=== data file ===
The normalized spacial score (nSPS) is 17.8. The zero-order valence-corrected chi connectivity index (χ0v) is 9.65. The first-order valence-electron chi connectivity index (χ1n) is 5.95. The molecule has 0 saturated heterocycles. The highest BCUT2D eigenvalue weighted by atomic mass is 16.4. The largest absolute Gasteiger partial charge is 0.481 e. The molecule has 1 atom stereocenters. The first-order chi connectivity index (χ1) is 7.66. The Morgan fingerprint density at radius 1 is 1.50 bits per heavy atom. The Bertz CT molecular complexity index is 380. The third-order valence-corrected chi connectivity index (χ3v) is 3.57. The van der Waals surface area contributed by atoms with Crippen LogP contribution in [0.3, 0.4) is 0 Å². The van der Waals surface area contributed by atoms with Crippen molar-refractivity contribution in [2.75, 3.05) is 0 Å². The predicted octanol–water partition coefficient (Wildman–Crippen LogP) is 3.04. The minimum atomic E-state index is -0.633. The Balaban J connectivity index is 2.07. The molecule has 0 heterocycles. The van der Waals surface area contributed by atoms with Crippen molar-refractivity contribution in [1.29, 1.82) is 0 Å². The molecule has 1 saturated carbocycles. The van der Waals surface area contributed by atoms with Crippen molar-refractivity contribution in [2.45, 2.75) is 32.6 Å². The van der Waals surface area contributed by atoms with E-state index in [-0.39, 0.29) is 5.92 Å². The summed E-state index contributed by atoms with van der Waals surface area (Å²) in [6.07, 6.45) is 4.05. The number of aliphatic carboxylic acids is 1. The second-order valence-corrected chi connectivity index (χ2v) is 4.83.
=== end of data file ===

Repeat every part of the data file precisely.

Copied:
The normalized spacial score (nSPS) is 17.8. The zero-order valence-corrected chi connectivity index (χ0v) is 9.65. The first-order valence-electron chi connectivity index (χ1n) is 5.95. The molecule has 0 saturated heterocycles. The highest BCUT2D eigenvalue weighted by atomic mass is 16.4. The largest absolute Gasteiger partial charge is 0.481 e. The molecule has 1 atom stereocenters. The first-order chi connectivity index (χ1) is 7.66. The Morgan fingerprint density at radius 1 is 1.50 bits per heavy atom. The Bertz CT molecular complexity index is 380. The third-order valence-corrected chi connectivity index (χ3v) is 3.57. The van der Waals surface area contributed by atoms with Crippen LogP contribution in [0.3, 0.4) is 0 Å². The van der Waals surface area contributed by atoms with Crippen molar-refractivity contribution in [2.75, 3.05) is 0 Å². The predicted octanol–water partition coefficient (Wildman–Crippen LogP) is 3.04. The minimum atomic E-state index is -0.633. The Balaban J connectivity index is 2.07. The molecule has 0 heterocycles. The van der Waals surface area contributed by atoms with Crippen molar-refractivity contribution in [1.29, 1.82) is 0 Å². The molecule has 1 saturated carbocycles. The van der Waals surface area contributed by atoms with Crippen molar-refractivity contribution in [2.45, 2.75) is 32.6 Å². The van der Waals surface area contributed by atoms with E-state index in [-0.39, 0.29) is 5.92 Å². The summed E-state index contributed by atoms with van der Waals surface area (Å²) in [6.07, 6.45) is 4.05. The number of aliphatic carboxylic acids is 1. The second-order valence-corrected chi connectivity index (χ2v) is 4.83.